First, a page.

Everyday.

Aside from that, let’s everyone go ahead and get off our high horse. Don’t apologize for who you are, and don’t ask anyone else to apologize for who they are. In most cases, no one gives the slightest fuck, one way or the other. I can’t stand the whiny feminist who’s bitches about the negativity of the male gaze anymore than I can the person who voted for Trump out of spite because they’re mad at liberals who correctly tell them they’re voting against their own best interests.

The fact of the matter is that some groups of people, whether it’s race, sex, class, etc., have it harder than others—people who suggest otherwise are just assholes. At the same time, if you’re in one of those groups, going around actively looking for reasons to play the victim is a mental trap that undermines what you think you’re fighting for.

We’re all human. We all make mistakes. So please, for the love of God, stop being so sensitive.

Oh, and being single means you’re objectifying people. All the time. And that’s OK. It’s OK for people to be attracted to how someone looks. Or not. Using a number just quantifies it—and even that’s subjective.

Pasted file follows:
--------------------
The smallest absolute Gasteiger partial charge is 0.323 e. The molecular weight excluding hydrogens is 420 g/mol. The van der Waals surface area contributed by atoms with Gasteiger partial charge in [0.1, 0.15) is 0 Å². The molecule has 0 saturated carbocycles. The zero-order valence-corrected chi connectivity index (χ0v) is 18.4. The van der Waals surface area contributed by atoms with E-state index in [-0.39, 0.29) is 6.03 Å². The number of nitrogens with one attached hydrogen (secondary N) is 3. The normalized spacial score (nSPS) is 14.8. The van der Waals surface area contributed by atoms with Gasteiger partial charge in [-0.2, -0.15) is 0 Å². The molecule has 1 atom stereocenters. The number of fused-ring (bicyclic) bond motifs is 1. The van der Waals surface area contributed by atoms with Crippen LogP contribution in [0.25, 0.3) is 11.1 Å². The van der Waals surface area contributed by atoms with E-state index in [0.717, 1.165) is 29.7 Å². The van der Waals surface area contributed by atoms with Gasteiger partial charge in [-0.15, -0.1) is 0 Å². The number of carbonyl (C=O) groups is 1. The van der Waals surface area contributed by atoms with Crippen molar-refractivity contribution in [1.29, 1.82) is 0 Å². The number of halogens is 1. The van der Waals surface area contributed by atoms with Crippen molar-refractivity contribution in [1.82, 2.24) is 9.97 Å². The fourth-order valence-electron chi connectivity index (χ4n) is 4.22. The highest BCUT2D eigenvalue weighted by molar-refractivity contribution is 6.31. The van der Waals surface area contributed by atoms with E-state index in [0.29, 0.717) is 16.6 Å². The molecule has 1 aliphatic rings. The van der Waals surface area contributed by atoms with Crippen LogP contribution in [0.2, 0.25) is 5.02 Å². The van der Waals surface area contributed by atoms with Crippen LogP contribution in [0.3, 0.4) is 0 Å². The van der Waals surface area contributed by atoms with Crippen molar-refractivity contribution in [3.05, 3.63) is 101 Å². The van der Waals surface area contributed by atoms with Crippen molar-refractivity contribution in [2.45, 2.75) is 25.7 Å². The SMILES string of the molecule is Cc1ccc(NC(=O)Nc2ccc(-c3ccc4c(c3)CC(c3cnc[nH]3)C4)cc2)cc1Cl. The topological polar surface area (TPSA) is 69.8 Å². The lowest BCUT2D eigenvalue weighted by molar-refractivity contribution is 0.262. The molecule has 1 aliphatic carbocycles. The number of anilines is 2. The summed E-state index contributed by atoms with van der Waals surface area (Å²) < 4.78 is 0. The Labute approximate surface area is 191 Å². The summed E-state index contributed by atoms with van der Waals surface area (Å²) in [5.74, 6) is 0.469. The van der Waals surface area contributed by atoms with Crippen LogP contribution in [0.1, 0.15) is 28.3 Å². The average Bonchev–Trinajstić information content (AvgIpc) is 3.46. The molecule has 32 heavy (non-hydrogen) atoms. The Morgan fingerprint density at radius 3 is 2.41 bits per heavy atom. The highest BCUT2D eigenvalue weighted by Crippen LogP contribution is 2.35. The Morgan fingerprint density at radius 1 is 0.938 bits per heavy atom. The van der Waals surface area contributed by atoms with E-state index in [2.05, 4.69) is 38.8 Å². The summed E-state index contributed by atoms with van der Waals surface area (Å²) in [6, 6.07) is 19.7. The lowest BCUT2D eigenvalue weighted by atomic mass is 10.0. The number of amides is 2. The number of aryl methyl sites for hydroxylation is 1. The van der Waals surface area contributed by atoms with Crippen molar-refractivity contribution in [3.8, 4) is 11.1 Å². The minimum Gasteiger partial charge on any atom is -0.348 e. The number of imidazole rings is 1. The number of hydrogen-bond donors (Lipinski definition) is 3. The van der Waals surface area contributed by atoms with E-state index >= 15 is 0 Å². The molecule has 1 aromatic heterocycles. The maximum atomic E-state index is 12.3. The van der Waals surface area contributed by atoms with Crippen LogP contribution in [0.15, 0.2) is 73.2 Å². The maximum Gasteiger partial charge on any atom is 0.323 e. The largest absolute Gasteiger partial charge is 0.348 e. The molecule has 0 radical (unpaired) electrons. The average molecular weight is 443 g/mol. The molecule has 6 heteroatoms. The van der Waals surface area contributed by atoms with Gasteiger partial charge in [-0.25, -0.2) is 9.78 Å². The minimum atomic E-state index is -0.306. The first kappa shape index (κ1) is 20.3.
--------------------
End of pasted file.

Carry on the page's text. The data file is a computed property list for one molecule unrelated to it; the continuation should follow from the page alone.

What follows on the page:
END RANT.

So anyway, I matched with this girl, solidly a 5+, and we had a great conversation—I thought at least (we talked about aioli and eating crab, which we agreed is the bacon of the sea—sorry, West coast bias). And then I asked her out and never heard from her again.

Dungeness-Crab-Fry-Legs

(Sea Bacon)

I didn’t make the second cut.

I shouldn’t be surprised really, because no one on Tinder owes anyone else on Tinder a damn thing (actually I think it was Bumble, but same difference), but when it’s a girl you’re only halfway attracted to in the first place, a girl you just hope happens to have an amazing personality and looks a little better in person than she does in the photos… I mean, that’s a swift kick in the balls, friends. I’m metaphorically hunched over with pain in my stomach, coughing.

Still coughing.

I don’t get it. I honestly thought I’d have less competition by dropping down to the 5+ level, but apparently not. Either that or I’m fooling myself.

Although, there’s always the small chance Satan is winning. I mean: Trump, Brexit, the Patriots winning the Super Bowl in the most amazing comeback ever, Nazi’s… again, 5+’s won’t date me…

Yeah, pretty sure that’s it.

If you liked this, you’ll love my book, Cherry City Pulp–the ultimate satire and classic American novel rolled into one. Hope you enjoyed the read. If not, swipe left.